RE: "using" attribute
pls make it clear the following statement
The register bank number currently in use (0..3) is stored on the
stack, so that it can be restored later. This is a value separate
from the contents of the registers themselves.
main (using 0)
---> interrupt (using 1)
---> push reg bank 0
---> set register bank = 1
---> push other values
---> handle interrupt
---> restore values
---> set register bank = 0
There are four register banks, each with 8 registers (R0..R7). The
idea is that it can be faster to devote a register bank to an
interrupt so that it does not have to save all 8 registers on entry.
It simply changes the bank instead. The old registers are safe,
because they're in another bank. The idea is similar to the
hard-wired way an ARM works, with some registers replaced with
duplicated during an ISR.
The feature assumes a fairly simple system, with few contexts
(ISRs or tasks). If you have more contexts than you have register
banks, then some of them must share. If the ones that share can
interrupt each other, then they have to save values on the stack.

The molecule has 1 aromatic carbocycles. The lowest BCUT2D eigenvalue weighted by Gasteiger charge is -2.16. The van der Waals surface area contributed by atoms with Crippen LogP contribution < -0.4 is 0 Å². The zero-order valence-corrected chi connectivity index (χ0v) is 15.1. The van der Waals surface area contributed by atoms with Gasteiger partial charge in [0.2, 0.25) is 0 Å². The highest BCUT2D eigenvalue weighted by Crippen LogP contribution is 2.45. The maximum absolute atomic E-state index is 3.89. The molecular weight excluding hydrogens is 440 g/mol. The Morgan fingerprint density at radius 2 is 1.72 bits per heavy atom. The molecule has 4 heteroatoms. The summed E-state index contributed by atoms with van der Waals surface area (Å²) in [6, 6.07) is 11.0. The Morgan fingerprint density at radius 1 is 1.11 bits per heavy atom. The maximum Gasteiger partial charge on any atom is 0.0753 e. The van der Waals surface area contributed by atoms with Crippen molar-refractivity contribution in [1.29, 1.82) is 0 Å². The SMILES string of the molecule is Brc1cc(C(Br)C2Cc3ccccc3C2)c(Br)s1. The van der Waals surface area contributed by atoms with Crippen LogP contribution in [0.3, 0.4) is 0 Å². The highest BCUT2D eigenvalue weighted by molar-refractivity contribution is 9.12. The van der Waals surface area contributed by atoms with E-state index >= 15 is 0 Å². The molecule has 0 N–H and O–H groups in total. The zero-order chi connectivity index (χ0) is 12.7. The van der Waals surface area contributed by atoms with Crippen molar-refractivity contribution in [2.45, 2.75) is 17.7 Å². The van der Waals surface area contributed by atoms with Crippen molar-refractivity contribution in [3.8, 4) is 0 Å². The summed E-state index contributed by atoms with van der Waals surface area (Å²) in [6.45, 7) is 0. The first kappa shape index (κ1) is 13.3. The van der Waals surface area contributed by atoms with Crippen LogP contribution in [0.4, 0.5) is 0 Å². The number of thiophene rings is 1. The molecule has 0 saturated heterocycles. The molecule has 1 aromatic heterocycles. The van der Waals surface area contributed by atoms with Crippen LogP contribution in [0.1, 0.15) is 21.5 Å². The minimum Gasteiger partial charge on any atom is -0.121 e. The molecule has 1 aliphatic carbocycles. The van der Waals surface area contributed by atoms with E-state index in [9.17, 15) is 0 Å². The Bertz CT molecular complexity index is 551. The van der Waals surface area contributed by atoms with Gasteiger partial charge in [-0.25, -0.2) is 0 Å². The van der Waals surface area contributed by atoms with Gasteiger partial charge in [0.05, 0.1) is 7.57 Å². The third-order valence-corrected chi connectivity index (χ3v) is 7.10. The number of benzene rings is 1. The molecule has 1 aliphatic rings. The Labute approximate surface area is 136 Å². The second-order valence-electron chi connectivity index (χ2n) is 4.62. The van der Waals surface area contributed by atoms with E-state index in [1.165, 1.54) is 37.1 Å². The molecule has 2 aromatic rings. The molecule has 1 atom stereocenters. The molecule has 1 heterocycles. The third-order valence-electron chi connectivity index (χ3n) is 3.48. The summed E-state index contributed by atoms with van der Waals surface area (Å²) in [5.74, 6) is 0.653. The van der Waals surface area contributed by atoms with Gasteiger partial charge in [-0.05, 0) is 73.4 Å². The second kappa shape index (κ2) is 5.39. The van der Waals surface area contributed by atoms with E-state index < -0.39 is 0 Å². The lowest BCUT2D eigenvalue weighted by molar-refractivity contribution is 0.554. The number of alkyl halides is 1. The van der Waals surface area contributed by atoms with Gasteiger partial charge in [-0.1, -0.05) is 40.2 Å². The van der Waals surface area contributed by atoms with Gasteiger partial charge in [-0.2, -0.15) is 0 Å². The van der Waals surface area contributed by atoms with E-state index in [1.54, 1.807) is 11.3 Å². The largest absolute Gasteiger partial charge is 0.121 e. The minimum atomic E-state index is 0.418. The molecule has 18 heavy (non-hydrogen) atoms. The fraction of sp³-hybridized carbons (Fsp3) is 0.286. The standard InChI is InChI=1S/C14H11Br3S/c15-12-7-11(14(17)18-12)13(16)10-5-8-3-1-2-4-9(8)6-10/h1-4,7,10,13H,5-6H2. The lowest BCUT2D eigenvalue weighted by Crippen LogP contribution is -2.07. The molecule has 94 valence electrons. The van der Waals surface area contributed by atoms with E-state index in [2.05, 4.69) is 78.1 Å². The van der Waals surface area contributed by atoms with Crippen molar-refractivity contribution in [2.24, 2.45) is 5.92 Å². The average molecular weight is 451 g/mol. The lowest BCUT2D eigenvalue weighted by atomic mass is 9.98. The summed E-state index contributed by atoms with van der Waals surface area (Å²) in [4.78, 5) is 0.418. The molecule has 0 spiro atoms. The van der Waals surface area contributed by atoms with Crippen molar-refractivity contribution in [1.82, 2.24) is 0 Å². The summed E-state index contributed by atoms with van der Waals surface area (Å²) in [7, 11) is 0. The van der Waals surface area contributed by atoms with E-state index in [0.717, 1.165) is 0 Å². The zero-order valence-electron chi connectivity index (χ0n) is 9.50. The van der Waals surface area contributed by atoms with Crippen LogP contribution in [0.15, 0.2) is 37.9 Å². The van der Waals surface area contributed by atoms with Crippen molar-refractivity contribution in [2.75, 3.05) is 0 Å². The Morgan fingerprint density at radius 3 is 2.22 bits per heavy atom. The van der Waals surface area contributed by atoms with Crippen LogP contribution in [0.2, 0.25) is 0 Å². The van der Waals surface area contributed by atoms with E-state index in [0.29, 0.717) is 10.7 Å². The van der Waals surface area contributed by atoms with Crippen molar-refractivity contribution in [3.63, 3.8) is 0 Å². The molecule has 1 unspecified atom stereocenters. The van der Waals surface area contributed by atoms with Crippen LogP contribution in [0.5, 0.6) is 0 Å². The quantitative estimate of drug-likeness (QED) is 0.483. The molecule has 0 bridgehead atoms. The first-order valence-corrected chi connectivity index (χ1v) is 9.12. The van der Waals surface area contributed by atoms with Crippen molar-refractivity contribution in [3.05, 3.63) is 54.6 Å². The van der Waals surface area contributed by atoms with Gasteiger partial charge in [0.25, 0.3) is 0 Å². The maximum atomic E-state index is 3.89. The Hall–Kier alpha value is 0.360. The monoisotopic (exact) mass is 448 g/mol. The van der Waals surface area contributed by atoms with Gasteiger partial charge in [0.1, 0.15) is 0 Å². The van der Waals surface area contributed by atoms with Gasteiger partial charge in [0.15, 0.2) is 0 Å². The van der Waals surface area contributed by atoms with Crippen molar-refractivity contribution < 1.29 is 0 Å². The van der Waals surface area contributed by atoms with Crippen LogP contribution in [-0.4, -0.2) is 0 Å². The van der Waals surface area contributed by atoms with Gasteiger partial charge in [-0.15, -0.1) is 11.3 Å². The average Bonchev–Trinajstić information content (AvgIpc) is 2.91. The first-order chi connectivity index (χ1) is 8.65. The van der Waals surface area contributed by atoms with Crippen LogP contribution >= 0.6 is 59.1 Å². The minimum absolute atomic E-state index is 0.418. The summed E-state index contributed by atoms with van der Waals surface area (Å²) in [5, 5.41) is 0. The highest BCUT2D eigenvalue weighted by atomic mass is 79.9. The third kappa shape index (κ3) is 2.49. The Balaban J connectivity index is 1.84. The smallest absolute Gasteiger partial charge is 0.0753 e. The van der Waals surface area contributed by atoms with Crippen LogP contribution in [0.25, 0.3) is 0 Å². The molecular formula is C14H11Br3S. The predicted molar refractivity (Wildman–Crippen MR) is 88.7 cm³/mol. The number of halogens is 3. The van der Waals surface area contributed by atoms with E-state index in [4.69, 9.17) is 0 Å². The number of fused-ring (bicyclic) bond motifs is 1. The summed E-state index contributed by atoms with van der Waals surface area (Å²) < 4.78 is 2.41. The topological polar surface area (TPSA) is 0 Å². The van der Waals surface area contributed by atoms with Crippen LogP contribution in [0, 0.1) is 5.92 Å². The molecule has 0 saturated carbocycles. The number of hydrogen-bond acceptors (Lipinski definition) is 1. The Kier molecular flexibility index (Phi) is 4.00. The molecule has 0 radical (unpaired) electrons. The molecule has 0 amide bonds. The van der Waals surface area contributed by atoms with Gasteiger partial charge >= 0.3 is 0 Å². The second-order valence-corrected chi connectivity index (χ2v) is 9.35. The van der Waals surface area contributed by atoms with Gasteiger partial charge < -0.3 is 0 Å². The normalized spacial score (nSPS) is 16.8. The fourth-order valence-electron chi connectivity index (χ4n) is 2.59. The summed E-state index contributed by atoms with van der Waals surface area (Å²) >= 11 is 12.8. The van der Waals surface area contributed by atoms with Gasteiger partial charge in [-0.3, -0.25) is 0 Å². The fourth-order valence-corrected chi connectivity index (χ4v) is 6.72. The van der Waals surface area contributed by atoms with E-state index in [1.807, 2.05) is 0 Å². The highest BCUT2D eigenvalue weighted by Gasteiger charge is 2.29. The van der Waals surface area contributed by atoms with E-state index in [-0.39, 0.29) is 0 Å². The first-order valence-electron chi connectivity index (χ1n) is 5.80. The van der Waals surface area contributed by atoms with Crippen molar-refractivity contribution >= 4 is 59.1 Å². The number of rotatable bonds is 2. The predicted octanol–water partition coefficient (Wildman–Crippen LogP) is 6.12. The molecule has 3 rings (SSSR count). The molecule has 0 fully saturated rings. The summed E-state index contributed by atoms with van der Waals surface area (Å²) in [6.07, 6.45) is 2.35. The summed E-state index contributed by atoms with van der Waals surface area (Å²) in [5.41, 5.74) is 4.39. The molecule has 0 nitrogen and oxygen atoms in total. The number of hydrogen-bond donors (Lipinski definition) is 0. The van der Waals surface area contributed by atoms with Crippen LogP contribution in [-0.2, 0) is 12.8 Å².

Once you put in the code (and time) to save values on the stack into
all your contexts, then you might just as well use one register bank.
So, "using" is useful mostly for a very few (three or less) special
interrupts that need very fast execution at the cost of permanently
dedicated system resources.
For a system complicated enough to need an RTOS, you probably have
too many contexts. I'd expect all the RTOS tasks to use one bank (0)
and ignore the others, which might be given to ISRs.
Note that the registers are the first 32 bytes of data space, and
that the 128 bytes of data space are usually a precious resource.
Giving up 8 bytes for a register bank means that the other contexts
are more likely to need xdata, and thus get bigger and slower.
"Using" is best used for a couple of highly important special
interrupts. If you don't have a particular need for this sort of
speed, then don't even bother with the feature.